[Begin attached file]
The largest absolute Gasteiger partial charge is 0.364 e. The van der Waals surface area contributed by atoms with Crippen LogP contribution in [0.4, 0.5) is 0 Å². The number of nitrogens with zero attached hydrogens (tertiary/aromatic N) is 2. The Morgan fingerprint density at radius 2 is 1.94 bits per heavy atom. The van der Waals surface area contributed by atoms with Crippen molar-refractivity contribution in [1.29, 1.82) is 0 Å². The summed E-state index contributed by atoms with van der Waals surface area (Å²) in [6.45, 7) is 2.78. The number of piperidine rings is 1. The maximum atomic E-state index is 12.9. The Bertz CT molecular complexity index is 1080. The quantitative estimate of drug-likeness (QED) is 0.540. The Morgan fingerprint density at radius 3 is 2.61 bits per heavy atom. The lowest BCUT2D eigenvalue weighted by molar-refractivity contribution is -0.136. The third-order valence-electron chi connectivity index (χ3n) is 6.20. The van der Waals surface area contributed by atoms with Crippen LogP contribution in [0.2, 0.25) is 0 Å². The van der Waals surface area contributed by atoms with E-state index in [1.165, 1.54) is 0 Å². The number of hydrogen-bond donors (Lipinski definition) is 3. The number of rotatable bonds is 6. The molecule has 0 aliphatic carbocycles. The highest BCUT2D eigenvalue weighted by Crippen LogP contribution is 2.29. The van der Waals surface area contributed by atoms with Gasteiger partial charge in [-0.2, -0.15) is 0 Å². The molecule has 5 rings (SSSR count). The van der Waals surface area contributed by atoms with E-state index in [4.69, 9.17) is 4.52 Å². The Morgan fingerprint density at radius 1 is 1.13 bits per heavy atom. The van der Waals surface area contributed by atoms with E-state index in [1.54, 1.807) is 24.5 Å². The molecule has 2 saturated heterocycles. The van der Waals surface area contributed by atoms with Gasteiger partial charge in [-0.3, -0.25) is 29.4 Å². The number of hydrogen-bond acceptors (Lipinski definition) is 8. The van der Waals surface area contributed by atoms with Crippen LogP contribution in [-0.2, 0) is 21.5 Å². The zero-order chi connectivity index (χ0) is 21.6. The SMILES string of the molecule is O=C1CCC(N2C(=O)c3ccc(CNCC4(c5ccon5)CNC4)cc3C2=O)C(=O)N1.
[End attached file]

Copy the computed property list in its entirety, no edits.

The largest absolute Gasteiger partial charge is 0.364 e. The van der Waals surface area contributed by atoms with Crippen LogP contribution in [0.4, 0.5) is 0 Å². The number of nitrogens with zero attached hydrogens (tertiary/aromatic N) is 2. The Morgan fingerprint density at radius 2 is 1.94 bits per heavy atom. The van der Waals surface area contributed by atoms with Crippen molar-refractivity contribution in [1.29, 1.82) is 0 Å². The summed E-state index contributed by atoms with van der Waals surface area (Å²) in [6.45, 7) is 2.78. The number of piperidine rings is 1. The maximum atomic E-state index is 12.9. The Bertz CT molecular complexity index is 1080. The quantitative estimate of drug-likeness (QED) is 0.540. The Morgan fingerprint density at radius 3 is 2.61 bits per heavy atom. The lowest BCUT2D eigenvalue weighted by molar-refractivity contribution is -0.136. The third-order valence-electron chi connectivity index (χ3n) is 6.20. The van der Waals surface area contributed by atoms with Crippen LogP contribution in [0.2, 0.25) is 0 Å². The van der Waals surface area contributed by atoms with E-state index in [1.165, 1.54) is 0 Å². The number of hydrogen-bond donors (Lipinski definition) is 3. The number of rotatable bonds is 6. The molecule has 0 aliphatic carbocycles. The highest BCUT2D eigenvalue weighted by Crippen LogP contribution is 2.29. The van der Waals surface area contributed by atoms with Gasteiger partial charge in [-0.2, -0.15) is 0 Å². The molecule has 5 rings (SSSR count). The van der Waals surface area contributed by atoms with E-state index in [4.69, 9.17) is 4.52 Å². The Morgan fingerprint density at radius 1 is 1.13 bits per heavy atom. The van der Waals surface area contributed by atoms with E-state index in [1.54, 1.807) is 24.5 Å². The molecule has 2 saturated heterocycles. The van der Waals surface area contributed by atoms with Gasteiger partial charge in [-0.3, -0.25) is 29.4 Å². The number of hydrogen-bond acceptors (Lipinski definition) is 8. The van der Waals surface area contributed by atoms with Crippen LogP contribution in [-0.2, 0) is 21.5 Å². The zero-order chi connectivity index (χ0) is 21.6. The SMILES string of the molecule is O=C1CCC(N2C(=O)c3ccc(CNCC4(c5ccon5)CNC4)cc3C2=O)C(=O)N1.